I went to my uncle’s place for Thanksgiving, which is, in case you didn’t know, a major holiday in the US and an occasion for family get-togethers. The traditional Thanksgiving Day meal includes a whole turkey and pumpkin pie, among other things. I’d never has turkey before, except in a sandwich or two, and they don’t put too much of it in there. I got to see how the whole meal is prepared, how the big bird is marinated overnight and roasted in the oven. My aunt made pumpkin chiffon for dessert, a lighter, fluffier variation of pumpkin pie that I absolutely loved. This was probably the first time in my life that I had dessert that was delicious and did not make me feel over stuffed and heavy in the stomach.
I like the way Americans plan their meal for this day. They start out with the turkey and everything else at about three or four in the afternoon, and eat slowly, for an hour or so, then take a break before dessert. It combines lunch and dinner into one meal and doesn’t leave you feeling heavy at the end of it. It’s a lavish meal with a number of dishes, but none of them use a significant amount of oil or butter or anything of the sort. The turkey is roasted; the mashed potatoes are baked and then mashed, as are the mashed sweet potatoes. I don’t know about traditional pumpkin pie, but the pumpkin chiffon was lighter than air.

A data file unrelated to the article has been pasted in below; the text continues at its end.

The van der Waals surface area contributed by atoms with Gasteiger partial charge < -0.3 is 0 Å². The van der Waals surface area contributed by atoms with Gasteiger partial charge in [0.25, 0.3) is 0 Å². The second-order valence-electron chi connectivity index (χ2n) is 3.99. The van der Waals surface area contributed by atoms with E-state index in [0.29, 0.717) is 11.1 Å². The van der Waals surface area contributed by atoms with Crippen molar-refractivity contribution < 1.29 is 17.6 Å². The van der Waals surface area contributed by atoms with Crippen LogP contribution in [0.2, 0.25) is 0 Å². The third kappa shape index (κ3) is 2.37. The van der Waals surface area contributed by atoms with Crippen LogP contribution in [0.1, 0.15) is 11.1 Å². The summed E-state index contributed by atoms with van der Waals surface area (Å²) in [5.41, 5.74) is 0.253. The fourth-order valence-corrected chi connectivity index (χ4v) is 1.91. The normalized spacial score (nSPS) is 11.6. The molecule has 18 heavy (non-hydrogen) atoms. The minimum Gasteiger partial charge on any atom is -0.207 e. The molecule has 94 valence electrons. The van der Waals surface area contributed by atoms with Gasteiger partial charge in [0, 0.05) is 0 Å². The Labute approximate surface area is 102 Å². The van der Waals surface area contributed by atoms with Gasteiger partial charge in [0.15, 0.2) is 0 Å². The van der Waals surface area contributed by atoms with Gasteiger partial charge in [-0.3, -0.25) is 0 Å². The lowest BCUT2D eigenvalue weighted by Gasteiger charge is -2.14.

The weather is quite cold now. My aunt ran out of space in both of the extra large refrigerators that they have, and she put the turkey and some other stuff outside on the deck overnight. I’m thinking it was cooled better than the stuff that was actually refrigerated.
The point of this holiday is to count your blessings and be thankful for them. I am thankful that, in spite of being so far away from home, I have a place to go home for the holidays.